Sepp Holzer's Permaculture

Sepp Holzer's Permaculture : A Practical Guide to Small-Scale, Integrative Farming and Gardening

4.36 (1,041 ratings by Goodreads)
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Sepp Holzer farms steep mountainsides in Austria 1,500 meters above sea level. His farm is an intricate network of terraces, raised beds, ponds, waterways and tracks, well covered with productive fruit trees and other vegetation, with the farmhouse neatly nestling amongst them. This is in dramatic contrast to his neighbors' spruce monocultures.In this book, Holzer shares the skill and knowledge acquired over his lifetime. He covers every aspect of his farming methods, not just how to create a holistic system on the farm itself, but how to make a living from it. Holzer writes about everything from the overall concepts, down to the practical details.In Sepp Holzer's Permaculturereaders will learn:

How he sets up a permaculture system
The fruit varieties he has found best for permaculture growing
How to construct terraces, ponds, and waterways
How to build shelters for animals and how to work with them on the land
How to cultivate edible mushrooms in the garden and on the farm
and much more!

Holzer offers a wealth of information for the gardener, smallholder or alternative farmer yet the book's greatest value is the attitudes it teaches. He reveals the thinking processes based on principles found in nature that create his productive systems. These can be applied anywhere.
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Product details

  • Paperback | 256 pages
  • 153 x 229 x 20mm | 499g
  • White River Junction, United States
  • English
  • English
  • Index; Illustrations, color
  • 160358370X
  • 9781603583701
  • 36,281

Table of contents

1. Landscape design

2. Alternative agriculture

3. Fruit Trees

4. Cultivating mushrooms

5. Gardens

6. Projects
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Review quote

"A fascinating book written by a man who has devoted a lifetime to working with nature and creating extraordinarily diverse polycultures. His work is breathtaking."--Maddy Harland, editor of Permaculture Magazine "There, at an altitude which everyone else has abandoned to low-value forestry, what is probably the best example of a permaculture farm in Europe stands out like a beacon."--Patrick Whitefield, permaculture author and teacher ForeWord Reviews-

Holzer's beautifully designed and illustrated book is essential reading for all who care about the land and the vast interrelated web of living beings who inhabit it, and it is especially timely, since small and organic farmers in the United States are being threatened by agribusiness, chemical companies, and others who view nature as something to conquer and ravish rather than honor and learn from. Large- and small-scale farmers, home gardeners, and even those who only have room to grow in a few pots on a city balcony will find Holzer's methods applicable and effective, his reasoning and knowledge impeccable, and his spirit pure and honest. -- Kristine Morris "The real story of a 110+ acre commercial permaculture farm featuring 14,000 fruit trees with diverse understory plants, complete integration of rotationally grazed livestock, terraces and rainwater harvesting, and so much more. Anyone interested in taking permaculture to a larger scale in a cold climate will benefit from Sepp Holtzer's 40 years of practical experience implementing permaculture principles."--Eric Toensmeier, author of Perennial Vegetables and co-author of Edible Forest Gardens Here's great news for fruit-loving gardeners everywhere! Most of the work of establishing, pruning, and tending fruit trees by 'modern' methods is unnecessary and even counterproductive. Sepp Holzer's Permaculture is the One-Straw Revolution for tree crops.--Carol Deppe, author of The Resilient Gardener: Food Production and Self-reliance in Uncertain Times "After reading this book, all I can say is Sepp Holzer is a Superstar Farmer. Holzer turns out an absolutely remarkable volume and variety of food products, all without one smidgen of chemical fertilizer, and on land in Austria that an Illinois corn farmer would pronounce too marginal for agriculture. American farmers and gardeners will be particularly interested in Holzer's raised beds--which are quite different in construction from ours in the U.S.--as well as his inventive water well irrigation systems, unique methods for integrating livestock into his fruit and vegetable gardens, and practical, low-labor way to grow mushrooms. A fascinating book for anyone who aspires to become the ultimate, champion professional of sustainable farming."--Gene Logsdon, author of Holy Shit: Managing Manure to Save Mankind, and The Contrary Farmer "As the era of cheap energy, stable climates and surplus fertilizer stocks comes to a close, the principles of permaculture will become increasingly attractive as one way to design our future food and agriculture systems. Sepp Holzer's Permaculture provides important insights for applying these principles, for both rural farming and emerging forms of urban agriculture."--Frederick Kirschenmann, President, Stone Barns Center for Food and Agriculture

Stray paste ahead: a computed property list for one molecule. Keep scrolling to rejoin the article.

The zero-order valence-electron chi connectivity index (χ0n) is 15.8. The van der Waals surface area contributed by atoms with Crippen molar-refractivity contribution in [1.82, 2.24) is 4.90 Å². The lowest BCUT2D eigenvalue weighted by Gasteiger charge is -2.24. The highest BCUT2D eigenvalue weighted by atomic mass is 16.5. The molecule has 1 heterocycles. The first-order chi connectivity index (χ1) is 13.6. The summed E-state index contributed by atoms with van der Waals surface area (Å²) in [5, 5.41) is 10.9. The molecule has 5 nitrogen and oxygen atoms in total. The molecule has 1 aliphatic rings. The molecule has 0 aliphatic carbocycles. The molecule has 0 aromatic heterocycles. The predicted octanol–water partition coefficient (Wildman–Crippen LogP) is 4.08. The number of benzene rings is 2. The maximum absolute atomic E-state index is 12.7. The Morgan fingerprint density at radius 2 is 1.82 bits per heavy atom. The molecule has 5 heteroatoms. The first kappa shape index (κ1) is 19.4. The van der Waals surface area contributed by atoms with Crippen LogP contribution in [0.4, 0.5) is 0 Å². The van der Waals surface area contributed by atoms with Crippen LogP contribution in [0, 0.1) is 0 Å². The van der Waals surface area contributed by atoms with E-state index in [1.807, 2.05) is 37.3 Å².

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About Sepp Holzer

Josef ("Sepp") Holzer was born in the province of Salzburg, Austria. He is a farmer, author, and an international consultant for natural agriculture. He took over his parents' mountain farm business in 1962 and pioneered the use of ecological farming, or permaculture, techniques at high altitudes (1,100 to 1,500 meters above sea level) after being unsuccessful with regular farming methods. Called the "rebel farmer" because he persisted in these practices despite being fined and even threatened with prison for practices such as not pruning his fruit trees (unpruned fruit trees survive snow loads that will break pruned trees). He has also created some of the world's best examples of using ponds as reflectors to increase solar gain for passive solar heating of structures, and of using the microclimate created by rock outcrops to effectively change the hardiness zone for nearby plants. He has also done original work in the use of Hugelkultur and natural branch development.